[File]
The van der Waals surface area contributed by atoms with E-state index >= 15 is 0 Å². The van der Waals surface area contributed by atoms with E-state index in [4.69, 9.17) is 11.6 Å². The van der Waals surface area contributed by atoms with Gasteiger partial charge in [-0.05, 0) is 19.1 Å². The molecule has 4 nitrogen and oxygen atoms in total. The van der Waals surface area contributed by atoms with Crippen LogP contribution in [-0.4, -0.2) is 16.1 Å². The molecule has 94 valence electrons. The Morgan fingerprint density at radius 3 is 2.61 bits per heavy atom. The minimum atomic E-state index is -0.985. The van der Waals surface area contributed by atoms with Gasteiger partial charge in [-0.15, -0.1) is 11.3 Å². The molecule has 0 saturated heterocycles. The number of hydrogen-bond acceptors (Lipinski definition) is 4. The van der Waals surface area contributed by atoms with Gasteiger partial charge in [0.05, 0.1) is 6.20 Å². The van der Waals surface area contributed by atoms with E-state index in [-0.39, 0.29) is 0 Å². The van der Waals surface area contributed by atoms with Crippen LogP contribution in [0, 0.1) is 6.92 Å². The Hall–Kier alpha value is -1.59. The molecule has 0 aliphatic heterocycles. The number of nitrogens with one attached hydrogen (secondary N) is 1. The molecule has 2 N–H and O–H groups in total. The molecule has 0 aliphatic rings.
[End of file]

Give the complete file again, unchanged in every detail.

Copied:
The van der Waals surface area contributed by atoms with E-state index >= 15 is 0 Å². The van der Waals surface area contributed by atoms with E-state index in [4.69, 9.17) is 11.6 Å². The van der Waals surface area contributed by atoms with Gasteiger partial charge in [-0.05, 0) is 19.1 Å². The molecule has 4 nitrogen and oxygen atoms in total. The van der Waals surface area contributed by atoms with Crippen LogP contribution in [-0.4, -0.2) is 16.1 Å². The molecule has 94 valence electrons. The Morgan fingerprint density at radius 3 is 2.61 bits per heavy atom. The minimum atomic E-state index is -0.985. The van der Waals surface area contributed by atoms with Gasteiger partial charge in [-0.15, -0.1) is 11.3 Å². The molecule has 0 saturated heterocycles. The number of hydrogen-bond acceptors (Lipinski definition) is 4. The van der Waals surface area contributed by atoms with Gasteiger partial charge in [0.05, 0.1) is 6.20 Å². The van der Waals surface area contributed by atoms with E-state index in [-0.39, 0.29) is 0 Å². The van der Waals surface area contributed by atoms with Crippen LogP contribution in [0, 0.1) is 6.92 Å². The Hall–Kier alpha value is -1.59. The molecule has 0 aliphatic heterocycles. The number of nitrogens with one attached hydrogen (secondary N) is 1. The molecule has 2 N–H and O–H groups in total. The molecule has 0 aliphatic rings.